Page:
Accessibility and inclusion are about being thoughtful to accommodate the widest range of people. But, in doing so, everyone is helped. Accessibility, however, doesn’t happen by accident. Thought must be taken to make the right choices so all patrons are included. While upfront cost might make this seem frivolous, the increase in audience engagement for the broadest audience makes designing for all worth it. User Experience Design, Service Design, and Human-Centered Design are useful ways for organizations to make sure to develop accessible projects. These processes can be adopted by all types of professionals. There are many resources, including these from me and MCN’s HCD SIG workshop. (Join by DMing @artlust).

Girl Surrounded by Technology objects


Overall, while the conferences was called humanizing the digital, I felt that the conference was really about humans and their existence in a dense digital environment. The ideal is to create digital that does not destroy nor negate our humanity. This ideal will only occur with careful thought. When digital is seen as the medium and not the message or the meaning, people are able to have superlative experiences.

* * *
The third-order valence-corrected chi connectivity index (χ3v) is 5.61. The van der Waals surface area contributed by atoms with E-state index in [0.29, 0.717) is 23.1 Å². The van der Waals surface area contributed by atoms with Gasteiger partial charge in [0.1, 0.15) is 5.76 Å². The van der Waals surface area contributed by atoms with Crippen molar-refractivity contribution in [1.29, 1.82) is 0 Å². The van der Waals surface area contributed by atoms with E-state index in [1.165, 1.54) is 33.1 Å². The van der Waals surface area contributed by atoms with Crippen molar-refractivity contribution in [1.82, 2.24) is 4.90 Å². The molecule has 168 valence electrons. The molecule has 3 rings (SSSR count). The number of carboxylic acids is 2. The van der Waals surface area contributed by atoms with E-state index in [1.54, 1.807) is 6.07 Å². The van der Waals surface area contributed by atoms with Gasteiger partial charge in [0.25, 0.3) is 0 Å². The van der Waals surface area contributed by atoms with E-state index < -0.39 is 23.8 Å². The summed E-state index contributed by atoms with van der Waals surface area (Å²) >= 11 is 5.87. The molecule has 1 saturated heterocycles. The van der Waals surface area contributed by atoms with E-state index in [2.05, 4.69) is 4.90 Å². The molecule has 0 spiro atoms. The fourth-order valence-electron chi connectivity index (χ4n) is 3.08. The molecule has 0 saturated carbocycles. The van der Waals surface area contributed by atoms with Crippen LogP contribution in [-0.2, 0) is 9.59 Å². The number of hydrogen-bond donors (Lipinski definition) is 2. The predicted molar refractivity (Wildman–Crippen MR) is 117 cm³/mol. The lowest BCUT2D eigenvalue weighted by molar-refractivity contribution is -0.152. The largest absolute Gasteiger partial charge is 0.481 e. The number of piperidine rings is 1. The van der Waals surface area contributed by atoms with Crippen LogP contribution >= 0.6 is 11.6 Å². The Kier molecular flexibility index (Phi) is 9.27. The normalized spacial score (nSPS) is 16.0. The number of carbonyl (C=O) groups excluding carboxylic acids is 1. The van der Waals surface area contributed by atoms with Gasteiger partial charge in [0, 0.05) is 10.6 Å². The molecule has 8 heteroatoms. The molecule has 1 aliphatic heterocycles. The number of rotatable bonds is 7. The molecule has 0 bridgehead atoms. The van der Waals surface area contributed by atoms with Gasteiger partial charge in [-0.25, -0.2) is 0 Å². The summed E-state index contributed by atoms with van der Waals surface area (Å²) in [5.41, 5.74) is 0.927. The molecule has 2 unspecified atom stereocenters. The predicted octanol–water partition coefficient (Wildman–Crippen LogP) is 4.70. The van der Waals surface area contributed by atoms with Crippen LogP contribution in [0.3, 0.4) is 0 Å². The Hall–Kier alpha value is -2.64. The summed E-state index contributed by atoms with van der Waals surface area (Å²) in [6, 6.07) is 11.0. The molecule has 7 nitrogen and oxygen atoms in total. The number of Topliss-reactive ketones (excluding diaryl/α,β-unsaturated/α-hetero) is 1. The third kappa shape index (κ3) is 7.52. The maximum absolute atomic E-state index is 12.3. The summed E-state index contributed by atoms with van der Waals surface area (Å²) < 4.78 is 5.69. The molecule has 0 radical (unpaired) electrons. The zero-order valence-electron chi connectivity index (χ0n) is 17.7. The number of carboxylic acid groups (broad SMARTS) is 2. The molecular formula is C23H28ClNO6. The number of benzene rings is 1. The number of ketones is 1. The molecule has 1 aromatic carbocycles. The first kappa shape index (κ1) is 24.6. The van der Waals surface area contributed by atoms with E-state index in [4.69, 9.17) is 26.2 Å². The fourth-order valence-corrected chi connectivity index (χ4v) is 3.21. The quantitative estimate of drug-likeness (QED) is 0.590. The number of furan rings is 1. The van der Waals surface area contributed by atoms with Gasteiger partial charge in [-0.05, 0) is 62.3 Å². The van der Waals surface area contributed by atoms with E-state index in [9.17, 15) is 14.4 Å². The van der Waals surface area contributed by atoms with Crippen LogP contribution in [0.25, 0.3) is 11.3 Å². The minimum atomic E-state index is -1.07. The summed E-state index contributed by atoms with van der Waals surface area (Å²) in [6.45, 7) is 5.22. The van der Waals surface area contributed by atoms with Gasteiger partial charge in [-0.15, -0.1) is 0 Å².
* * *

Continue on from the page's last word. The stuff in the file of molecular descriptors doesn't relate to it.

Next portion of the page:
Finally, I heard over and over that MCN is attendee’s annual chance to recharge and reconnect with champions. The MCN community comes out in full force at the conference. For some of us, it remains with us during the rest of the year, like on social media. Yet, many people mentioned how they wished they had more chances to share ideas, like in publications. Think of how much better the field would be next year if all of the 500 plus attendees shared one idea to a peer at their institution, one idea to a supervisor/ director, and one broadly to the field. These ideas could be shared in emails, tweets, talks, blog posts, published articles, or books. The community of MCN is only as strong as its participants and their strength is in their ideas. By sharing these ideas, attendees can exponentially expand the good happening in the field.

09 Nov

Simple Steps to Increase Equity: Considering Gender Pronouns

A human brain is basically a pattern-deciphering machine. People make millions of judgments daily, mostly unconsciously. Their brains match all new inputs against all the data that resides in their brains. When the first white flake falls from the sky, they don’t consciously match this information against all the memories in the brain. But, unconsciously, they are connecting this image to frames of reference in their minds. They need not fear invasion by cold, wet aliens; it’s just snow, they know. (For some of us, that’s scary enough.)